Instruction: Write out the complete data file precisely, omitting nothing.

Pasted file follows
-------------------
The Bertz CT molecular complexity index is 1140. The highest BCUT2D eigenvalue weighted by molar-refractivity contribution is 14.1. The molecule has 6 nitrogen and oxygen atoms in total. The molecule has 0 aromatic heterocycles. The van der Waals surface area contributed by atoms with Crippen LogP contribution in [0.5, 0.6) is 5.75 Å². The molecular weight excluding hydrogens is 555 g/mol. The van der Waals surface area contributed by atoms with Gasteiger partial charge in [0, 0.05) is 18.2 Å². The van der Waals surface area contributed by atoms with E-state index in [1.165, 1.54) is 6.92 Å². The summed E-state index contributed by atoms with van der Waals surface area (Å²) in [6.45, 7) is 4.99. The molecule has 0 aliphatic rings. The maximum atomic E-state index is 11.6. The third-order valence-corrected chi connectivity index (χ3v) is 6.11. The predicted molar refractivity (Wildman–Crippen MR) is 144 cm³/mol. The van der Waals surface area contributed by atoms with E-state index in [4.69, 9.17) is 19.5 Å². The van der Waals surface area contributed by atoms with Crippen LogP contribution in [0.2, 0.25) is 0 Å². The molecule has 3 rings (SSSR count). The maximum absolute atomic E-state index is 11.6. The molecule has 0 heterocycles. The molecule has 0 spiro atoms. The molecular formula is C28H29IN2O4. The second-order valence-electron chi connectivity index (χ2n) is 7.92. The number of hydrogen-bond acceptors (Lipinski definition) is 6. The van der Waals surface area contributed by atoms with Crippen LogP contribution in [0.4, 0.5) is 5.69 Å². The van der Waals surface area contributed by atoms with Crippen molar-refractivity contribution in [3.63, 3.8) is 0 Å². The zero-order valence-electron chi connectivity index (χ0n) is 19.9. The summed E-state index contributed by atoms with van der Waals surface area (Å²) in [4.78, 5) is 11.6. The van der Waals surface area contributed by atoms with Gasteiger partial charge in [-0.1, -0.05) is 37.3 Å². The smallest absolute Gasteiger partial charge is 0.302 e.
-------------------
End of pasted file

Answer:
The Bertz CT molecular complexity index is 1140. The highest BCUT2D eigenvalue weighted by molar-refractivity contribution is 14.1. The molecule has 6 nitrogen and oxygen atoms in total. The molecule has 0 aromatic heterocycles. The van der Waals surface area contributed by atoms with Crippen LogP contribution in [0.5, 0.6) is 5.75 Å². The molecular weight excluding hydrogens is 555 g/mol. The van der Waals surface area contributed by atoms with Gasteiger partial charge in [0, 0.05) is 18.2 Å². The van der Waals surface area contributed by atoms with E-state index in [1.165, 1.54) is 6.92 Å². The summed E-state index contributed by atoms with van der Waals surface area (Å²) in [6.45, 7) is 4.99. The molecule has 0 aliphatic rings. The maximum atomic E-state index is 11.6. The third-order valence-corrected chi connectivity index (χ3v) is 6.11. The predicted molar refractivity (Wildman–Crippen MR) is 144 cm³/mol. The van der Waals surface area contributed by atoms with E-state index in [4.69, 9.17) is 19.5 Å². The van der Waals surface area contributed by atoms with Crippen LogP contribution in [0.2, 0.25) is 0 Å². The molecule has 3 rings (SSSR count). The maximum absolute atomic E-state index is 11.6. The molecule has 0 heterocycles. The molecule has 0 spiro atoms. The molecular formula is C28H29IN2O4. The second-order valence-electron chi connectivity index (χ2n) is 7.92. The number of hydrogen-bond acceptors (Lipinski definition) is 6. The van der Waals surface area contributed by atoms with Crippen LogP contribution in [0.4, 0.5) is 5.69 Å². The van der Waals surface area contributed by atoms with Crippen molar-refractivity contribution in [3.63, 3.8) is 0 Å². The zero-order valence-electron chi connectivity index (χ0n) is 19.9. The summed E-state index contributed by atoms with van der Waals surface area (Å²) in [4.78, 5) is 11.6. The van der Waals surface area contributed by atoms with Gasteiger partial charge in [-0.1, -0.05) is 37.3 Å². The smallest absolute Gasteiger partial charge is 0.302 e.